This volume, conceived almost two years ago, appears at a time when the violent devaluing of Black lives in this country—from the malignant neglect of COVID-19 management to the repeated police murders of Black people—constitutes a second pandemic, whose roots run as deep as the nation itself. This volume brings new and important perspectives to a vital ongoing conversation about how disabled bodies get racialized, and how the health, mobility, and bodily functions of racialized populations are compromised.
Similarly, “Crip Temporalities” is part of a turn in queer studies from spectacularly and knowingly transgressive bodies toward bodies and people who are just getting by, surviving, doing the unglamorous work of self- and mutual care. Finally, we see the volume as part of the move to revive the genres and modes that count as conceptual critical writing—not only visual art and poetry but also personal narrative, testimonial, manifesto, and beyond—exemplified in the new Duke University Press series Writing Matters!
In this inaugural Duke University Press issue—the first of three on the journal’s foundational concepts of “liquidity,” “blackness,” and “aesthetics”—leading voices in Black studies and beyond reflect on the conceptual and practical possibilities and shortcomings of Black liquidity. Conceived as a musical ensemble and framed by a lyrical history of the liquid blackness research group’s method, practice, and praxis, the issue gathers the work of theorists and practitioners spanning different modes of intellectual inquiry and champions experimentalism as a theoretical and artistic practice. In doing so, the issue unflinchingly addresses the entanglement between race, capital, and the constitution of the modern subject as well as the jurisgenerativity of liquid aesthetic practices and their unruly archives—all within the context of what Toni Morrison described as the liquidity of the Black arts.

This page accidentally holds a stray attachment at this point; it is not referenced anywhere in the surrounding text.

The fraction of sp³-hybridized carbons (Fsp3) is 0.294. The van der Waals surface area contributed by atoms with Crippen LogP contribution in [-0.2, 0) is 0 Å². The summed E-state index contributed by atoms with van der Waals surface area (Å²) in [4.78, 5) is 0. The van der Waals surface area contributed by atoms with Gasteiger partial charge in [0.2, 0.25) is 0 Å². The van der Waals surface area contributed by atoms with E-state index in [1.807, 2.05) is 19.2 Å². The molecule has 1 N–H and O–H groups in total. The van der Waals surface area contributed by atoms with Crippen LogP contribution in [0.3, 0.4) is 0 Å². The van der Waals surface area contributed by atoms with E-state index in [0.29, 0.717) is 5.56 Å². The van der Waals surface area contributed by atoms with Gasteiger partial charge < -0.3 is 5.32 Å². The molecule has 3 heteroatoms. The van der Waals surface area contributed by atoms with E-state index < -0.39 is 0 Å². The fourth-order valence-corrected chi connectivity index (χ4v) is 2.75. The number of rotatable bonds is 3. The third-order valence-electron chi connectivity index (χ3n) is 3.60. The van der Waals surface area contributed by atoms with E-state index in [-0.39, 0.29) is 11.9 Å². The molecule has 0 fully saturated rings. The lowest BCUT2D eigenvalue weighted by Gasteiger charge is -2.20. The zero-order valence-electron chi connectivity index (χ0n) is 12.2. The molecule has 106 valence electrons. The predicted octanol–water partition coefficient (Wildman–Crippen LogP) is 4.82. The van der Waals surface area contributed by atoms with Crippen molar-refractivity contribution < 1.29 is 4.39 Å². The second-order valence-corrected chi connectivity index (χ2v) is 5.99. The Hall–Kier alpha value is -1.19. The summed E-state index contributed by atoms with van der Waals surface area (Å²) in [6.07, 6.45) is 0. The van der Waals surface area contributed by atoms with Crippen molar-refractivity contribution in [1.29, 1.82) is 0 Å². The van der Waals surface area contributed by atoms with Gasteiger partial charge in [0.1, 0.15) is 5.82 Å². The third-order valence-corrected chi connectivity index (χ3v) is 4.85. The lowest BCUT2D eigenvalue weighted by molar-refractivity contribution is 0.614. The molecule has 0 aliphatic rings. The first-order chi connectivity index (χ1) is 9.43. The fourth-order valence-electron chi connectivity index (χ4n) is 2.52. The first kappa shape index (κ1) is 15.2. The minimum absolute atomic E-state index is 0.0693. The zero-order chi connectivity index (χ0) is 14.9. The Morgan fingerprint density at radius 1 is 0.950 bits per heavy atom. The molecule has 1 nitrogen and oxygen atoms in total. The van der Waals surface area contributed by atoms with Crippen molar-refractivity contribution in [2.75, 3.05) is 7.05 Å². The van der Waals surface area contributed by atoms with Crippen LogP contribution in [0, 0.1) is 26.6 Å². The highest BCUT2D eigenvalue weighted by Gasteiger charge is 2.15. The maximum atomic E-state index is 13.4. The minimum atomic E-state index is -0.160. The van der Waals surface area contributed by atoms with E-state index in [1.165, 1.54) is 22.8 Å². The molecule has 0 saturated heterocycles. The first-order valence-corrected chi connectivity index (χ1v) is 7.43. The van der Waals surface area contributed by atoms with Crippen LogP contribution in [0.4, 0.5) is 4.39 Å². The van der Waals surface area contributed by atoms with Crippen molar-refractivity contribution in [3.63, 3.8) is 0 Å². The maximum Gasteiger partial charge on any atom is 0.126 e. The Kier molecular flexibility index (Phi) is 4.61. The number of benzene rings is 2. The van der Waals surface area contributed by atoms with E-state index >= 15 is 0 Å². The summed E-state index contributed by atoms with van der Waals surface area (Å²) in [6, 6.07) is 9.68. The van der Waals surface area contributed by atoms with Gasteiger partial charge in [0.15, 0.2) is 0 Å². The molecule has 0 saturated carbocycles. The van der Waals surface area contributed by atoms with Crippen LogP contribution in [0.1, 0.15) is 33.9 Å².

liquid blackness, edited by Alessandra Raengo and Lauren McLeod Cramer, seeks to carve out a place for aesthetic theory and the most radical agenda of Black studies to come together in productive ways, with the goal of attending to the aesthetic work of Blackness and the political work of form. In this way, the journal develops innovative approaches to address points of convergence between the exigencies of Black life and the many slippery ways in which Blackness is encountered in contemporary sonic and visual culture. The journal showcases a variety of scholarly modes, including audio-visual work and experimental and traditional essays. It aims to explore who can do theory (scholars, artists, activists, individuals, and ensembles), how theory can be done (in image, writing, archiving, curating, social activism), and what a Black aesthetic object is (“high”/“low” art, sound and image, practice and praxis).
Smoking cigarettes in my one clean undershirt. This summer feels like a sermon on pride and speed and neon. We’re indistinct as stars or skateboarders blurry under streetlights. There’s a savant that can mimic creation, from birds in a sack to bullets the size of a boy’s hand. Truckers have jokes about the Department of Transportation we’ll never understand. Our ideals of authenticity and progress stalemate over the sushi place turned Waffle House. Some say it’s all about culture with a lowercase c, while others insist it’s what I do when no one’s looking that matters (e.g., bondage lit, lots of Sheryl Crow). The truck stop up ahead glitters like a mirage. We may never be in the same time zone long enough to compromise our feelings of this place. Its moments of familiarity as fleeting as an oldies station from a passing car, before it becomes another thing altogether. Girls’ night resurfaces, but only as some antinomian treat. The murals conceal their hobo aesthetics beneath layers of persimmon and mauve. It’s not enough to say we valued risk, that we were beautiful as hunters— the ones who said tombstones arch like lovers in a field, their spines thrust in the air, their backs black with crows.